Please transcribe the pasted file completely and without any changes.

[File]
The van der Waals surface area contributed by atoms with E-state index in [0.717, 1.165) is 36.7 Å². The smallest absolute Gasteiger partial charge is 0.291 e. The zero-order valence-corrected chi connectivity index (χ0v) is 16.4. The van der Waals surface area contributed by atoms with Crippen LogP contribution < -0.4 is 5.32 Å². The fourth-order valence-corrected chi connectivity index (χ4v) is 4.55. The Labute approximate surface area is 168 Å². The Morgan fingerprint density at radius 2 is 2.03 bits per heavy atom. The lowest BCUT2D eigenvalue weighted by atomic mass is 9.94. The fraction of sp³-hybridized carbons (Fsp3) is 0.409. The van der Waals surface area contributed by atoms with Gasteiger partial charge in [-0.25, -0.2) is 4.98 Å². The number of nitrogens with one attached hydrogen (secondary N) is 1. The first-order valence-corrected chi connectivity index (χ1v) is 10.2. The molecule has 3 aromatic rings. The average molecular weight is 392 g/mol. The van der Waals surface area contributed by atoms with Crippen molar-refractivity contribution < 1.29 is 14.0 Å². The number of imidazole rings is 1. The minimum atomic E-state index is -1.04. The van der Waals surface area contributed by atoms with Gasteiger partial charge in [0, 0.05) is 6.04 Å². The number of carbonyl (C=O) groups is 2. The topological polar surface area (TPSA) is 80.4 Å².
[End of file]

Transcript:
The van der Waals surface area contributed by atoms with E-state index in [0.717, 1.165) is 36.7 Å². The smallest absolute Gasteiger partial charge is 0.291 e. The zero-order valence-corrected chi connectivity index (χ0v) is 16.4. The van der Waals surface area contributed by atoms with Crippen LogP contribution < -0.4 is 5.32 Å². The fourth-order valence-corrected chi connectivity index (χ4v) is 4.55. The Labute approximate surface area is 168 Å². The Morgan fingerprint density at radius 2 is 2.03 bits per heavy atom. The lowest BCUT2D eigenvalue weighted by atomic mass is 9.94. The fraction of sp³-hybridized carbons (Fsp3) is 0.409. The van der Waals surface area contributed by atoms with Gasteiger partial charge in [-0.25, -0.2) is 4.98 Å². The number of nitrogens with one attached hydrogen (secondary N) is 1. The first-order valence-corrected chi connectivity index (χ1v) is 10.2. The molecule has 3 aromatic rings. The average molecular weight is 392 g/mol. The van der Waals surface area contributed by atoms with Crippen molar-refractivity contribution < 1.29 is 14.0 Å². The number of imidazole rings is 1. The minimum atomic E-state index is -1.04. The van der Waals surface area contributed by atoms with Gasteiger partial charge in [0, 0.05) is 6.04 Å². The number of carbonyl (C=O) groups is 2. The topological polar surface area (TPSA) is 80.4 Å².